4. Well, it was. Finally gave in and stopped busting up cheap anthracite heating coal. Drove just left of the middle of nowhere, paid twice as much for bitumous, drove it home and fired it up. I think I'm in love. Very different animal. I hadn't played with it in yrs, and forgot how it clumps together. My normal fan setting was way, way too much air, and after I turned it down, I used less than half as much coal to get the same amount of work done. Much cooler fire, but it gave me way more control, and I could get it going strong just by moving the coke around, didn't really have to change the air speed. The only real down side was that my tuyere screen melted. I've been using a piece of stainless steel sawblade cut to shape and drilled with a bunch of 1/4" holes for over two years. I guess the lower air speeds allowed it to heat up more. Maybe I'll just put some rod through the pipe. Hmmmm. Anyway, I thought while I got used to the new stuff, I'd try to make something that would be hard to mess up. So, when I finished messing that up, I made this. Sorta Dubliners/Dropkick Murphys' St. Patricks Day theme. It's just an old triangle, goes jingle jangle, all along the banks of the Royal Canal. :) :) http://www.iforgeiron.com/gallery/image/36992-bitumous-triangle/
  5. I'm a hobby level smith in North Georgia, with a small brake disc forge I made by modifying a lawnmower. It works great, but I have trouble getting coal. The closest blacksmith coal, (pea size anthracite) takes around a 3 hour trip, and is around 20 bucks for a fifty lb sack. Or I can go 25 minutes away and get a 40 lb bag of heating coal (also anthracite) for less than 7 bucks. First thing I learned about lighting coal, is that it's hard as all get out to light heating coal and keep it going. So, I usually end up buying the heating stuff and busting it up with a hammer and a boulder. Grant you, I've learned tricks to get faster, but this sucks. I've played with making charcoal, but it's time intensive, and burns up a lot more quickly (although I love to use it to start the fire). I've made gas burners, (mostly for casting) but had trouble getting past 2200 degrees. What do you do? Does the bigger stuff work for you?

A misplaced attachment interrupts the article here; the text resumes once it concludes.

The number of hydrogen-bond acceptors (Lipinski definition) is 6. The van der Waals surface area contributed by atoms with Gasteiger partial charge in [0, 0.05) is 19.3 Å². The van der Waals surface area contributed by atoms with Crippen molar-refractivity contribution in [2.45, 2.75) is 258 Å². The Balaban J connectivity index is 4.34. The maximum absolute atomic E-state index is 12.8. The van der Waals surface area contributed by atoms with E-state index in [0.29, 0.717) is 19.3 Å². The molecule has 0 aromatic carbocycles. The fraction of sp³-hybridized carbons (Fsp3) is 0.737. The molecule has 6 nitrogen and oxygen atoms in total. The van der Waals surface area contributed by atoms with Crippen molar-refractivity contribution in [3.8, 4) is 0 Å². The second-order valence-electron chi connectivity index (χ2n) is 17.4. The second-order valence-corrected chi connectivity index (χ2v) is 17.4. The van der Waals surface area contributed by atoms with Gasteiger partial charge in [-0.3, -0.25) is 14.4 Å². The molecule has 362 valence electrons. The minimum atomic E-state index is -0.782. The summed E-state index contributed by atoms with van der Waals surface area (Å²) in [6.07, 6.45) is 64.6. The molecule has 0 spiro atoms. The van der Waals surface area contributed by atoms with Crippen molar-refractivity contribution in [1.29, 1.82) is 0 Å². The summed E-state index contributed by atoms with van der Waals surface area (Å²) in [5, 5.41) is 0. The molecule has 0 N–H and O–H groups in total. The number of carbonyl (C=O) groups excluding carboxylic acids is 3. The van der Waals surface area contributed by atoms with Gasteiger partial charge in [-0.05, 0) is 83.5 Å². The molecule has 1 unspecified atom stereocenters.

6. So this is my forge that I have made. It has been made from 10mm side walls 100mm high, the base is a 5ml plate with a hole in the center, the legs are just 50x50ml square tube with end caps in them to stop the rust. I have taken a trucks brake plate as the firepot and to this I have attached a 50ml galvanised plumbing pipe leading to my waste hatch and to my valve to control the air inlet. In the background you can see my grandfathers 120amp oil cooled welder. The only concern I have with this build is that I had to weld the brake plate to the underside of the base plate as shown here. All I have left to do with this is to finish all the welds around the edges and connect up the blower that I have made out of a washing machine motor and a blower fan blade and Ill have my own smithy ready to fire up. What do you think?